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Should I Make A Will When I Buy A House?

01 Jul 2021

Buying a new home can be an exciting and busy time and understandably your focus is on the conveyancing process, addressing all the questions which pop up about your new property and arranging your move. However, with any change in your personal circumstances, you should also ask yourself when buying a home whether you need to make a Will or if your existing Will is still fit for purpose.

So, do you need to make a Will when you buy a new property? Whilst the short answer is no – a Will isn’t a legal requirement to buy property – it is a very sensible thing to put in place!

Why make a Will when you buy a property?

A Will allows you to control and provide certainty about what will happen to any assets, including the property you own when you die, ensuring that your assets pass to others in accordance with your wishes. For most of us, our property is our most valuable asset, and so it is sensible to think and plan carefully what we would want to happen to it when we die. Without a Will, the Intestacy Rules apply and those you wish to benefit may not be eligible. This is particularly true in the case of an unmarried partner who has no automatic entitlement under the Intestacy Rules.

If you are buying a property in your sole name but someone else resides with you – perhaps a partner or elderly relative- you may need to consider what provision you wish to make for them or what rights of occupation you would like them to enjoy following your death to protect their future.

You should also consider your purchase in the context of the overall value of your assets and consider making a Will to mitigate the impact of Inheritance Tax and any future care home fees.
In a nutshell, don’t leave all these decisions and effects to chance and make a Will to ensure what you want to happen with your most valuable asset on your death, to give both you and your loved one’s peace of mind.

Does making a Will affect the conveyancing process?

The answer to this is No – it will not interfere with your purchase. However, if you are buying a property with someone else, your conveyancer will enquire how you intend to own that property with them – as Joint Tenants or Tenants in Common- to register your property appropriately at the Land Registry on completion of your purchase.

If you opt to be joint tenants, this means that you own the property with your co-owner jointly and severally. On your death, the entire property therefore passes in accordance with the ‘survivorship principle’ such that on the death of the first owner, the survivor continues to own the whole property themselves – any interest the deceased has in the property doesn’t pass in accordance with their Will. This may not be what you intend if you want others to benefit from your interest in the property – perhaps children from another relationship.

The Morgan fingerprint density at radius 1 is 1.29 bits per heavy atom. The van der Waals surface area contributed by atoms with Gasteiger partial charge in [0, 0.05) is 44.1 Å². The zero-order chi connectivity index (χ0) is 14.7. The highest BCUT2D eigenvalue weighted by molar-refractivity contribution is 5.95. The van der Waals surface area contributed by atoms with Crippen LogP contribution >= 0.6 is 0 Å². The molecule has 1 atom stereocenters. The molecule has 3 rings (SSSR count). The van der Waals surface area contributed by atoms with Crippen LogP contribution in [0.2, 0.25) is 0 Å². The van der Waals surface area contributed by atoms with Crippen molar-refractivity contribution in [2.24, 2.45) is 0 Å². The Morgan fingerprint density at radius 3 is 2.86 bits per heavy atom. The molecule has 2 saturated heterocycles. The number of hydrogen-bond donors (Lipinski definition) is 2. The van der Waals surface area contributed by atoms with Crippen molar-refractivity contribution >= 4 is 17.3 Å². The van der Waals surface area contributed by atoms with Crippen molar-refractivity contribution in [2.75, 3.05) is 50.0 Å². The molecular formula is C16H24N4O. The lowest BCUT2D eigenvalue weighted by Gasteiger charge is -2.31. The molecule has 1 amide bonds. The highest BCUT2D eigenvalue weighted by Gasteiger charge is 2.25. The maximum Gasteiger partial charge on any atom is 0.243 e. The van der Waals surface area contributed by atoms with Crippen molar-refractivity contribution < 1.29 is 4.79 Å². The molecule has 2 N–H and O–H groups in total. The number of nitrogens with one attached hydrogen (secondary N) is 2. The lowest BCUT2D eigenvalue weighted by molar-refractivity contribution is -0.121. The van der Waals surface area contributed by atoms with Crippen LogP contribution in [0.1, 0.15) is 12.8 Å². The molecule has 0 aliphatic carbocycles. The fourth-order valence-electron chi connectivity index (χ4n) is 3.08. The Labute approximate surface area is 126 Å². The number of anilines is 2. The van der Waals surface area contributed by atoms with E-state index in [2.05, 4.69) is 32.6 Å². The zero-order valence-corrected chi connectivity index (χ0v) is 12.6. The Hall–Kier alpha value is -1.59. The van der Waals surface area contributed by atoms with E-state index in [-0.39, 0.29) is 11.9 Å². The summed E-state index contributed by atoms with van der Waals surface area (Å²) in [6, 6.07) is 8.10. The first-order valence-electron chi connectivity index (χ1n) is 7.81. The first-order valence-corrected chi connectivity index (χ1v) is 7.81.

If you opt to be Tenants in Common, you own the property jointly but in expressed shares – 50/50 or perhaps another percentage split depending on your contributions to the purchase. In that event, the deceased’s share passes in accordance with the wishes expressed in their Will or the Intestacy Rules. It is therefore important to consider what would happen to your share on death. It may be that you want to provide your co-owner with continued rights of occupation or benefit of income from the property during their lifetime, but ultimately for your share in the property to pass to someone else when their life interest ends. A Will with a life interest trust can achieve this.

It is therefore extremely important that the type of property ownership is considered in the context of your Estate planning and that the ownership of a property is compatible with your Will. Consequently, it makes sense to purchase your home and review/make your Will simultaneously to ensure all your legal affairs are in order and your property ownership and Estate planning are joined up correctly.

If you are moving home, you own property but do not have a Will, or made a Will some time ago and perhaps moved without reviewing or updating it, why not ask us to assist you to prepare/review your Will. Our Consultant Solicitor Kerry Wigg is offering 10% DISCOUNT on her usual fixed fees for Wills throughout July and August 2021!

Written by Kerry Wigg

Kerry joined Richard Nelson LLP in 2020 as a consultant solicitor specialising in wills and probate. Kerry has had a number of previous roles, including Head of Litigation at a high street firm and Partner and branch manager at a successful start-up practice.

Read more about Kerry Wigg

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